By Martin Kelly 19 March 2019

Lights that talk to each other, lifts with predictive capabilities and cognitive software that can interpret a million or more data points – welcome to the prop-tech revolution.

Artificial Intelligence (AI) has arrived and is making a meaningful mark on commercial property, streamlining processes while improving life for building managers and occupants.

It’s a natural progression in an industry where automated technologies have been playing an important role for years - air-conditioning that kicks in at a certain temperature, office lighting which comes alive when darkness edges in.

Times have changed. Automation is old school and AI is where it’s at.

AI not a new concept

Despite what you may think, given the recent avalanche of publicity on the subject, AI is nothing new, it’s just that the technology now exists to make it a reality.

The phrase was first coined by the American computer scientist John McCarthy back in 1955.

To his mind, problem-solving was central to AI technology, and to problem solve, he assumed machines to have human qualities such as beliefs.

"Machines as simple as thermostats can be said to have beliefs,” he once wrote.

“Automation is old school and AI is where it’s at.”

Evolution not revolution

Since then, AI has been a slow-burn and is only now entering daily life through generally mundane innovations such as chatbots answering basic questions on websites.

“It’s more of an evolution than a revolution,” says Alex Fuerschke, Senior Manager – Building Technology, Dexus.

He says the trigger has been the far-reaching impact of digitisation, which is not only changing buildings and the businesses using them, but also the technology being deployed in commercial property.

“We’ve been using various forms of automation for decades, but there comes a point when a solution reaches a level of sophistication where we start to say it’s intelligent.”

What is Artificial Intelligence?

There is no easy answer to this question – it depends on who you ask. Fuerschke uses a range of criteria to determine a case for AI, including:

  • Number of rules: A single simple rule (i.e. it’s dark outside turn lights on) is not intelligent. But a larger set of complex or interdependent rules starts to mimic intelligence.
  • Self-Learning: Where the system observes or monitors cause and effect, identifies patterns, and then adapts its own behavior from those learnings.
  • Input data: If a system factors in multiple data points such as historic usage, future events, weather and occupancy.
  • Complexity: The complexity of the measure or data matters. Video is a great example because of the high-level sophistication needed to interpret information from a picture.

Keeping it simple

One benefit of AI technology can be the low levels of configuration required, says Fuerschke, which is attractive in the commercial property industry where time-consuming commissioning processes are common.

Times are changing though.

Organic Response, an Australian-developed lighting system trialed at several Dexus managed properties, is a great example of out-of-the-box AI technology that doubles as an energy and cost-saving feature.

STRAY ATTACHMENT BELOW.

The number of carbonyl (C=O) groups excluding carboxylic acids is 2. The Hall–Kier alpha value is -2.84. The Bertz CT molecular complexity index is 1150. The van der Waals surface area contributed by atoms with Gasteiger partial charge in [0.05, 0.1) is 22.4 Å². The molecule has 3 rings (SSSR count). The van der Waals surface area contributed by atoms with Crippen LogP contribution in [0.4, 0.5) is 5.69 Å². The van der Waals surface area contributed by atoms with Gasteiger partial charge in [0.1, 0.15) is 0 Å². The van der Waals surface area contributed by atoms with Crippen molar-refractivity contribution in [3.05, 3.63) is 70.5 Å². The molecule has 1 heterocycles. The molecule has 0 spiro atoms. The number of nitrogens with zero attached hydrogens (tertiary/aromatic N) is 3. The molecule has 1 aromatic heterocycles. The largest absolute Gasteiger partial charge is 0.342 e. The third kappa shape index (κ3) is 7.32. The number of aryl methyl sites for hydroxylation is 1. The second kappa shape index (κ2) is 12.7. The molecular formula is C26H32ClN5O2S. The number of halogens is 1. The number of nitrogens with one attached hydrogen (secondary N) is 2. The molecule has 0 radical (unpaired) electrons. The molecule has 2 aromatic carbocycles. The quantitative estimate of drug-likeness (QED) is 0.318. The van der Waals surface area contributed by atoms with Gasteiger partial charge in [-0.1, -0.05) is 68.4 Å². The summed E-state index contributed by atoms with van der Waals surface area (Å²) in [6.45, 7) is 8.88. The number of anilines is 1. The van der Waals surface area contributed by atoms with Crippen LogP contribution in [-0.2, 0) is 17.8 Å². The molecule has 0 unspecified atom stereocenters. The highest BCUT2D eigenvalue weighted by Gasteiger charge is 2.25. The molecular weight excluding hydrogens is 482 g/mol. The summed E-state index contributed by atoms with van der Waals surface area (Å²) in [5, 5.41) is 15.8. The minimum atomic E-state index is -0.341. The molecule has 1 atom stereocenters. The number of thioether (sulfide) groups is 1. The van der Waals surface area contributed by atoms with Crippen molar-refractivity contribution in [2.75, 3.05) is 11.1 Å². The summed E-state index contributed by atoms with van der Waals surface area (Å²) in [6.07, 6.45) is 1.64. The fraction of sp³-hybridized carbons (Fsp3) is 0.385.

Depending on circumstance, each individual light can operate independently or as a collective. They are intelligent, able to detect motion and light levels and communicate that information to each other.

“The important difference to traditional lighting systems is that this all happens with minimal programming, without a traditional central control system or needing to configure whole zones,” Fuerschke says.

He also cites new occupancy sensors (which interpret optical images to count people) that will be a part of Dexus’s new ‘smart building’ at 100 Mount Street in North Sydney, as a real step forward.

The advantage of whole of building occupancy sensors is that for the first time, building managers will be able to see how spaces are being used by people and then overlay that with the large amount of data already being generated by building systems. This will lead to new levels of insight on how to design and operate a building.

 

Data, data, data

Communication and data analysis are two big AI components and deploying both of these is Bueno Systems, an expert in building management systems that monitor and analyse data to improve the efficiency of running a building.

For each of Dexus’s buildings using these systems, there are around 8,000 data points covering areas such as heating, ventilation, air-conditioning, water, electricity and gas meters, water treatment and lift operation.

The data and analysis help Dexus predict when maintenance is required before an issue arises and operate its buildings more efficiently – reducing energy output and water wastage. This process is slowly shifting from a manual review or simple rules logic to using AI.

“We are looking at all systems and using data points to see what can be done to improve overall performance across individual buildings or an entire portfolio,” says Victor Vu from Bueno Systems.

Vu says the system is continually evolving and becoming more advanced as more knowledge is gained.

It is becoming more intelligent.

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